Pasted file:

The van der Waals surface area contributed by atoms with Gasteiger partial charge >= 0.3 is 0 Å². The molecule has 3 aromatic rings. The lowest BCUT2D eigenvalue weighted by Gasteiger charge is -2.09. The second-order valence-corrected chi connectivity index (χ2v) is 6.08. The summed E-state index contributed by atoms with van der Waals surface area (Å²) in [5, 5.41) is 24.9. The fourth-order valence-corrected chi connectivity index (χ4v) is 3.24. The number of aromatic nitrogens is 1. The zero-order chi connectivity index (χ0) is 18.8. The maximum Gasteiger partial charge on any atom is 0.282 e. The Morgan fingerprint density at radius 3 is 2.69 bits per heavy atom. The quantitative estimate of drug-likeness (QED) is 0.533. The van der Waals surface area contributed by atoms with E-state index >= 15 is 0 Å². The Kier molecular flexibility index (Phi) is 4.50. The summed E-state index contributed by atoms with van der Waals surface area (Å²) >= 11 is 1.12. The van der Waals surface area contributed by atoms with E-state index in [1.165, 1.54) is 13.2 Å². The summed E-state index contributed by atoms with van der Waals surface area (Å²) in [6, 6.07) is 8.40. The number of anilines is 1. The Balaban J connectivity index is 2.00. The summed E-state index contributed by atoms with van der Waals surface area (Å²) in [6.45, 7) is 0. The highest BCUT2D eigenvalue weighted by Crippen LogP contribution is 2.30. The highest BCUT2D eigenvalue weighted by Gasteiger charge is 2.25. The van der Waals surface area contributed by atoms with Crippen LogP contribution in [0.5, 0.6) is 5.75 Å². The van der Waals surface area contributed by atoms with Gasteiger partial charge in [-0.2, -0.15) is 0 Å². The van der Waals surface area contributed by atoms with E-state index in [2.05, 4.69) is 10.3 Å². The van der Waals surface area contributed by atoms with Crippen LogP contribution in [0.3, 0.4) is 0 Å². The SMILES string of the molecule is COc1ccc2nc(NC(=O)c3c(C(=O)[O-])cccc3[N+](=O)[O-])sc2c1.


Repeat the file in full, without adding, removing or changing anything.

The van der Waals surface area contributed by atoms with Gasteiger partial charge >= 0.3 is 0 Å². The molecule has 3 aromatic rings. The lowest BCUT2D eigenvalue weighted by Gasteiger charge is -2.09. The second-order valence-corrected chi connectivity index (χ2v) is 6.08. The summed E-state index contributed by atoms with van der Waals surface area (Å²) in [5, 5.41) is 24.9. The fourth-order valence-corrected chi connectivity index (χ4v) is 3.24. The number of aromatic nitrogens is 1. The zero-order chi connectivity index (χ0) is 18.8. The maximum Gasteiger partial charge on any atom is 0.282 e. The Morgan fingerprint density at radius 3 is 2.69 bits per heavy atom. The quantitative estimate of drug-likeness (QED) is 0.533. The van der Waals surface area contributed by atoms with E-state index >= 15 is 0 Å². The Kier molecular flexibility index (Phi) is 4.50. The summed E-state index contributed by atoms with van der Waals surface area (Å²) >= 11 is 1.12. The van der Waals surface area contributed by atoms with E-state index in [1.165, 1.54) is 13.2 Å². The summed E-state index contributed by atoms with van der Waals surface area (Å²) in [6, 6.07) is 8.40. The number of anilines is 1. The Balaban J connectivity index is 2.00. The summed E-state index contributed by atoms with van der Waals surface area (Å²) in [6.45, 7) is 0. The highest BCUT2D eigenvalue weighted by Crippen LogP contribution is 2.30. The highest BCUT2D eigenvalue weighted by Gasteiger charge is 2.25. The van der Waals surface area contributed by atoms with Crippen LogP contribution in [0.5, 0.6) is 5.75 Å². The van der Waals surface area contributed by atoms with Gasteiger partial charge in [-0.2, -0.15) is 0 Å². The van der Waals surface area contributed by atoms with E-state index in [2.05, 4.69) is 10.3 Å². The van der Waals surface area contributed by atoms with Crippen LogP contribution in [0.3, 0.4) is 0 Å². The SMILES string of the molecule is COc1ccc2nc(NC(=O)c3c(C(=O)[O-])cccc3[N+](=O)[O-])sc2c1.